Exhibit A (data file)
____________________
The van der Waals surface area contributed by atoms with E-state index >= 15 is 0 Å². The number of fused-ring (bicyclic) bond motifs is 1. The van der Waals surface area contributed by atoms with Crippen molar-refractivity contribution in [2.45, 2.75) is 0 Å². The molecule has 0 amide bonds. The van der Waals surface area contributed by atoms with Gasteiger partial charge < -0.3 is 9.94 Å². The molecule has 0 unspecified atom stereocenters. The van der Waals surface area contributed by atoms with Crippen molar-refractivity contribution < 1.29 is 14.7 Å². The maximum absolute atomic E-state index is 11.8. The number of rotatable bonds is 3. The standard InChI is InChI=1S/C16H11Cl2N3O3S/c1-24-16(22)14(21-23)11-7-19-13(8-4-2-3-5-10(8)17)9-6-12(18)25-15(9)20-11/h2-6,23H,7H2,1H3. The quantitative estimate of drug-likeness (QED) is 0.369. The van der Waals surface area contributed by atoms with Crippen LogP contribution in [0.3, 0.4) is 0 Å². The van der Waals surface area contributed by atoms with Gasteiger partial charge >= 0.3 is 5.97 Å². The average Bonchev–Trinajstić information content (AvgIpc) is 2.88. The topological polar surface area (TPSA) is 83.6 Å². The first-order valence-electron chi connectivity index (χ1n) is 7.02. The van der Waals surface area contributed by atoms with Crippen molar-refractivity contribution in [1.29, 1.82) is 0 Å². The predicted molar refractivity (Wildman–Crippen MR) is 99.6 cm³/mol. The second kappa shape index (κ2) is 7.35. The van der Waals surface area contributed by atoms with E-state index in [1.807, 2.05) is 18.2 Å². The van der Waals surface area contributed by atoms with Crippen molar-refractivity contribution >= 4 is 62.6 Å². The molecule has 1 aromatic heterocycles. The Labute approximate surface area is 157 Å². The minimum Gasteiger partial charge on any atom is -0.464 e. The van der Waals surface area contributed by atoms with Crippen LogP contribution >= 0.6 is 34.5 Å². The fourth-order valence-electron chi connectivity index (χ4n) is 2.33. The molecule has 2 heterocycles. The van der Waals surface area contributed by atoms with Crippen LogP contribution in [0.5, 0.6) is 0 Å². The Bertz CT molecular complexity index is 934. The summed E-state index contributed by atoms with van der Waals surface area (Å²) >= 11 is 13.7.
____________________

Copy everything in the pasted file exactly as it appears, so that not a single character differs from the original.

The van der Waals surface area contributed by atoms with E-state index >= 15 is 0 Å². The number of fused-ring (bicyclic) bond motifs is 1. The van der Waals surface area contributed by atoms with Crippen molar-refractivity contribution in [2.45, 2.75) is 0 Å². The molecule has 0 amide bonds. The van der Waals surface area contributed by atoms with Gasteiger partial charge < -0.3 is 9.94 Å². The molecule has 0 unspecified atom stereocenters. The van der Waals surface area contributed by atoms with Crippen molar-refractivity contribution < 1.29 is 14.7 Å². The maximum absolute atomic E-state index is 11.8. The number of rotatable bonds is 3. The standard InChI is InChI=1S/C16H11Cl2N3O3S/c1-24-16(22)14(21-23)11-7-19-13(8-4-2-3-5-10(8)17)9-6-12(18)25-15(9)20-11/h2-6,23H,7H2,1H3. The quantitative estimate of drug-likeness (QED) is 0.369. The van der Waals surface area contributed by atoms with Crippen LogP contribution in [0.3, 0.4) is 0 Å². The van der Waals surface area contributed by atoms with Gasteiger partial charge >= 0.3 is 5.97 Å². The average Bonchev–Trinajstić information content (AvgIpc) is 2.88. The topological polar surface area (TPSA) is 83.6 Å². The first-order valence-electron chi connectivity index (χ1n) is 7.02. The van der Waals surface area contributed by atoms with Crippen molar-refractivity contribution in [1.29, 1.82) is 0 Å². The predicted molar refractivity (Wildman–Crippen MR) is 99.6 cm³/mol. The second kappa shape index (κ2) is 7.35. The van der Waals surface area contributed by atoms with E-state index in [1.807, 2.05) is 18.2 Å². The van der Waals surface area contributed by atoms with Crippen molar-refractivity contribution >= 4 is 62.6 Å². The molecule has 1 aromatic heterocycles. The Labute approximate surface area is 157 Å². The minimum Gasteiger partial charge on any atom is -0.464 e. The van der Waals surface area contributed by atoms with Crippen LogP contribution >= 0.6 is 34.5 Å². The fourth-order valence-electron chi connectivity index (χ4n) is 2.33. The molecule has 2 heterocycles. The van der Waals surface area contributed by atoms with Crippen LogP contribution in [0.5, 0.6) is 0 Å². The Bertz CT molecular complexity index is 934. The summed E-state index contributed by atoms with van der Waals surface area (Å²) >= 11 is 13.7.